Shining a light and what is not allowed to be

My mother bore seven children in seven years and I was number seven. My mother could not take it physically, and when her mother also passed away, she had a mental collaps. There was no room for me, but that was understandable. But the feeling that I actually was allowed to be sits deep and is drives me. In my art I want to focus attention on things that are not allowed to be. Attention for dark regions, denial, things that are ignored or are taboo. I want to shine a light on them. The dead, Jewish victims, the elderly (new project Hidden Legacy) and recently, even children with their silent grief (rituals in the classroom). Existential stories come to the surface through the rituals I develop, and they take form. It is a very valuable instrument which I have become devoted to.

I create a mythical reality in which people can search for meaning so they can go on or get a grip on things. A ritual is a guided symbolic intervention with which social, spiritual  or psychological goals can be reached. Rituals can help us with all difficulties  which we don’t know how to handle, how to react to, or cannot explain. Rituals make real and meaningful meetings possible and have a healing effect. Participants can actively relate to the ritual work of art.  Their stories and emotions have a place in these symbolic interventions. A ritual is a total package of place, sound, gesture, language and form. Clearly one works with other art disciplines and cultural forms. I always make cross connections with theater, poetry, choreography, song, cultural heritage, museums and amateur art. The poetic strength of art gives rituals the power of imagination and a contemporary character.

In 1995 I graduated from HKU University of Arts Utrecht in autonomous design. During my studies, I spent two periods abroad, in1993 in Brittany, France and in 1994 in Wroclaw, Poland. During that time landscapes and places played an important role for me.

My artistic practice has stood in the center of society since 1996. It has to do with what is known as “community art”. At that time, I had not heard of the term, but I was already doing it. It was already clear to me that I wanted to give meaning to sensitive processes in society. One of my first projects was “Was goed is goed” (1998), which contributed to the “reconstruction” of the neighborhood in the Vrolikstraat where I used to live, after the murder of a Turkish girl by a mentally disturbed man.

From 1996 till 2008, I developed and carried out six art projects dealing with the razing of neighborhoods and changes in the landscape. Everything I discovered in previous projects came together in project “Sloophamer Schatkamer” (Zaandam 2003-2006). Saying farewell was the common denominator. The projects were innovative and received much financial support and publicity. I was at the forefront of community art.

Since 2005 to today, the commemoration projects “Allerzielen Alom” (All Souls’ Day Everywhere) and “Names and Numbers” have become quite important. During Allerzielen Alom celebrations, cemeteries are decorated with light and fire. But most important are the rituals which I and other artists have designed to commemorate the dead. In 2008 I won the Yarden Prize for this project. The project also received much publicity and financial support. It gave a fresh impetus to the culture of death.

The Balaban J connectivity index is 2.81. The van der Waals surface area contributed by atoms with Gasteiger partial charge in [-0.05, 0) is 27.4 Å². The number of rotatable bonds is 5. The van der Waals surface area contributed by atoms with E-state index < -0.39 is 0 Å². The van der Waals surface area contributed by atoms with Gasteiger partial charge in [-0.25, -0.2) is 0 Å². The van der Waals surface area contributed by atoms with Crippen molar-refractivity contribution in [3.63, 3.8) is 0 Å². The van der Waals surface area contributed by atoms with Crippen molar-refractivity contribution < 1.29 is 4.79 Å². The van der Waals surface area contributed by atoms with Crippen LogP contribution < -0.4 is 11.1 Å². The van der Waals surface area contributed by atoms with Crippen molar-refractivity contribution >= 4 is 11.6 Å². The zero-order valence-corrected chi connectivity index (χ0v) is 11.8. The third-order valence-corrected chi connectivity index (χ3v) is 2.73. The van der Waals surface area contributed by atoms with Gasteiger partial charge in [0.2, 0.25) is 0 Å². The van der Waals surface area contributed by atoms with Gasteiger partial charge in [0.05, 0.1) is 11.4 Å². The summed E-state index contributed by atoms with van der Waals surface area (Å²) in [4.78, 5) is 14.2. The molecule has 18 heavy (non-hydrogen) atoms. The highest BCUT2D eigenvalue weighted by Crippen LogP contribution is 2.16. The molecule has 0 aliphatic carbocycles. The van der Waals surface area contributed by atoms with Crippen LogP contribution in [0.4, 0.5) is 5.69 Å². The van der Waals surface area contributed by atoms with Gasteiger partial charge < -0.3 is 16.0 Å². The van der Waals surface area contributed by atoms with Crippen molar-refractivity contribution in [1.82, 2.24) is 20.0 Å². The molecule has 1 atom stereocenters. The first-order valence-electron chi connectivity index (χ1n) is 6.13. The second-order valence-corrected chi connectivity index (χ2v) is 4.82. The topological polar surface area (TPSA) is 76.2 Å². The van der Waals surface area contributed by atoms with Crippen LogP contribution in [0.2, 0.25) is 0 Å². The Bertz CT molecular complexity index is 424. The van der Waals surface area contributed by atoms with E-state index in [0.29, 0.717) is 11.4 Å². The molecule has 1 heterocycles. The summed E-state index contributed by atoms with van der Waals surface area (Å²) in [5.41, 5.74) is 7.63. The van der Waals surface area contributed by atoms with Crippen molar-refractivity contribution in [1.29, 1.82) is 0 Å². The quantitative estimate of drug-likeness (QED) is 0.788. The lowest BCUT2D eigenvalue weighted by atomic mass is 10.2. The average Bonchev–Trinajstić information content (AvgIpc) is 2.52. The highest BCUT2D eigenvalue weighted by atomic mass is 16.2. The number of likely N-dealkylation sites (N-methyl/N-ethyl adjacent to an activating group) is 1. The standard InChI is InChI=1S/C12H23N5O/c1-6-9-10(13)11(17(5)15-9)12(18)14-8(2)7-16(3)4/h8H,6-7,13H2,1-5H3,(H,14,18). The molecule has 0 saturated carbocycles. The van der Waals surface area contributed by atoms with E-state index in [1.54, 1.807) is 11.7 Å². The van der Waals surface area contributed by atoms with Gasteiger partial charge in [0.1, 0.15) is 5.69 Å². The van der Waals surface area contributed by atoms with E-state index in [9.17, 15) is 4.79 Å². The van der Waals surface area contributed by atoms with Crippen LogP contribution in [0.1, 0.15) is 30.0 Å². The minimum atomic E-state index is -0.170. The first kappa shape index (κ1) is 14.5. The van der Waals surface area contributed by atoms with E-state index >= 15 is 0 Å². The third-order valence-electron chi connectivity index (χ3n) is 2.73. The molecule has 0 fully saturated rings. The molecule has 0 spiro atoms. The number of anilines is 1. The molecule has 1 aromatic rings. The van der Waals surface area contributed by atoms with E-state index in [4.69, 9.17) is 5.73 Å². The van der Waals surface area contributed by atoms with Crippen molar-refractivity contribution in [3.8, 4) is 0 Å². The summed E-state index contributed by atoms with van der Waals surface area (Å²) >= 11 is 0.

Names and Numbers is a memorial project to commemorate the deported Jews. The project shows that new forms of commemoration and rituals are required in this day and age. People were deeply touched.

Rituals have become my focus. I have found that the rituals are not only suitable for commemoration and dealing with situations of change and loss. They are also a very good instrument for communication tool, for telling stories, or for discussing issues which would normally be taboo. Examples are Memory Things, the Goose Board, and Dining with the Dead.

Ritual art will play an important role in the project “Undiscovered Lecacy” which will start in 2017. Furthermore I am involved with the University for Humanism, where I will be giving guest lectures for a new program for celebrants.

I have worked with so many people, artists, volunteers, all kinds of clients, and leaders in the world of community art and culture. They have inspired me, or helped keep me on track. I would like to mention a number of people specifically: Michael Hoogenhuyze who has followed my practice from the very beginning and has provided me with a theoretical framework; artist Jaap Velserboer with whom I have worked closely on many projects, as well as with Ronald Tebra as creative producer. Further, Itie Langeland, Simone de Groot, Ada Leenheer, Natasja van Eijk, Jessica Panhuysen, Lenneke van der Goot, Saar Frieling, Mechtild Prins, Wendela Kloosterman have contributed wonderfully, again and again in many projects. Arnold Weel (graphic design), Max Linsen (photography), Louise Koopman (editing) provided documentation. Through Sikko Cleveringa, I have given many guest lectures at CALXL. And then of course the members of the board of the Allerzielen Alom foundation, Sander Hartog and Lucas van Rooyen, and my permanent volunteer, assistant and husband, Bill Wei. Many thanks.